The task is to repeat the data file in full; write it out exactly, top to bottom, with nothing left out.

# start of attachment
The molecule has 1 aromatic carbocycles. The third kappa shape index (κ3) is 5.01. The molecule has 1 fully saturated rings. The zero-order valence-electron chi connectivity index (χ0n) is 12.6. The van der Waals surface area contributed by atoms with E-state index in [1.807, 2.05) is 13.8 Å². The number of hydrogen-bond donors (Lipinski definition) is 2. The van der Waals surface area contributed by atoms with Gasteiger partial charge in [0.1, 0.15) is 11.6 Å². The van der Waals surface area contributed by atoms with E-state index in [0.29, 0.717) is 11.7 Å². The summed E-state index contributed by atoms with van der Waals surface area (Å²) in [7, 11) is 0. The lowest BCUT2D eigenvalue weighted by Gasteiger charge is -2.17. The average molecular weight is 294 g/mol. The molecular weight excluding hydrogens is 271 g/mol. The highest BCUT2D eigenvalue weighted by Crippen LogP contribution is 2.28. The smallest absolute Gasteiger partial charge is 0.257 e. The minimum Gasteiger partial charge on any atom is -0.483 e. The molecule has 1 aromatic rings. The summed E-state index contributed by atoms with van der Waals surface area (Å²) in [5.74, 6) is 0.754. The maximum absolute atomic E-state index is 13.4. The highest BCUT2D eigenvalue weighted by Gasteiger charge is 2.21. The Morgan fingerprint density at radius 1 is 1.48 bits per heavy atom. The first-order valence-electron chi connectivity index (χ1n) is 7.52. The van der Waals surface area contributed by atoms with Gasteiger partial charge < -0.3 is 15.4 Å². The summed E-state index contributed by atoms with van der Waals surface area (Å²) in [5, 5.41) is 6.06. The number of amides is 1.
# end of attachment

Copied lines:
The molecule has 1 aromatic carbocycles. The third kappa shape index (κ3) is 5.01. The molecule has 1 fully saturated rings. The zero-order valence-electron chi connectivity index (χ0n) is 12.6. The van der Waals surface area contributed by atoms with E-state index in [1.807, 2.05) is 13.8 Å². The number of hydrogen-bond donors (Lipinski definition) is 2. The van der Waals surface area contributed by atoms with Gasteiger partial charge in [0.1, 0.15) is 11.6 Å². The van der Waals surface area contributed by atoms with E-state index in [0.29, 0.717) is 11.7 Å². The summed E-state index contributed by atoms with van der Waals surface area (Å²) in [7, 11) is 0. The lowest BCUT2D eigenvalue weighted by Gasteiger charge is -2.17. The average molecular weight is 294 g/mol. The molecular weight excluding hydrogens is 271 g/mol. The highest BCUT2D eigenvalue weighted by Crippen LogP contribution is 2.28. The smallest absolute Gasteiger partial charge is 0.257 e. The minimum Gasteiger partial charge on any atom is -0.483 e. The molecule has 1 aromatic rings. The summed E-state index contributed by atoms with van der Waals surface area (Å²) in [5.74, 6) is 0.754. The maximum absolute atomic E-state index is 13.4. The highest BCUT2D eigenvalue weighted by Gasteiger charge is 2.21. The Morgan fingerprint density at radius 1 is 1.48 bits per heavy atom. The first-order valence-electron chi connectivity index (χ1n) is 7.52. The van der Waals surface area contributed by atoms with Gasteiger partial charge < -0.3 is 15.4 Å². The summed E-state index contributed by atoms with van der Waals surface area (Å²) in [5, 5.41) is 6.06. The number of amides is 1.